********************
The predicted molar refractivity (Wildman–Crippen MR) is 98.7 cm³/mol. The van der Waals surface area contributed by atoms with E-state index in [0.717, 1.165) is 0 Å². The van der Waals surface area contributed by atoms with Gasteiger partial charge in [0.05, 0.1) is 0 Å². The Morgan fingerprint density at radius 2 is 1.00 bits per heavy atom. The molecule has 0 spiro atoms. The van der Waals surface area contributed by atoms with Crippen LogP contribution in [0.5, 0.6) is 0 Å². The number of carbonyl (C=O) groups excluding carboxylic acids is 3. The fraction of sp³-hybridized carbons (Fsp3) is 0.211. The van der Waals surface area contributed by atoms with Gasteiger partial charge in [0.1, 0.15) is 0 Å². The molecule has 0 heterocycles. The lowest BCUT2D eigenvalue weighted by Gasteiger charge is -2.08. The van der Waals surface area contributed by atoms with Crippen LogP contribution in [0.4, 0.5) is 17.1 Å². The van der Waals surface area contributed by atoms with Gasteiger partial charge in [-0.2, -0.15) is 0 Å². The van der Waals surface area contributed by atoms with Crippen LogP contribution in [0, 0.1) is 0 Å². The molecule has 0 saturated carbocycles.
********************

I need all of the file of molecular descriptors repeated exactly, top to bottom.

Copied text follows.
The predicted molar refractivity (Wildman–Crippen MR) is 98.7 cm³/mol. The van der Waals surface area contributed by atoms with E-state index in [0.717, 1.165) is 0 Å². The van der Waals surface area contributed by atoms with Gasteiger partial charge in [0.05, 0.1) is 0 Å². The Morgan fingerprint density at radius 2 is 1.00 bits per heavy atom. The molecule has 0 spiro atoms. The van der Waals surface area contributed by atoms with Crippen LogP contribution in [0.5, 0.6) is 0 Å². The number of carbonyl (C=O) groups excluding carboxylic acids is 3. The fraction of sp³-hybridized carbons (Fsp3) is 0.211. The van der Waals surface area contributed by atoms with Gasteiger partial charge in [0.1, 0.15) is 0 Å². The molecule has 0 heterocycles. The lowest BCUT2D eigenvalue weighted by Gasteiger charge is -2.08. The van der Waals surface area contributed by atoms with Crippen LogP contribution in [0.4, 0.5) is 17.1 Å². The van der Waals surface area contributed by atoms with Gasteiger partial charge in [-0.2, -0.15) is 0 Å². The van der Waals surface area contributed by atoms with Crippen LogP contribution in [0, 0.1) is 0 Å². The molecule has 0 saturated carbocycles.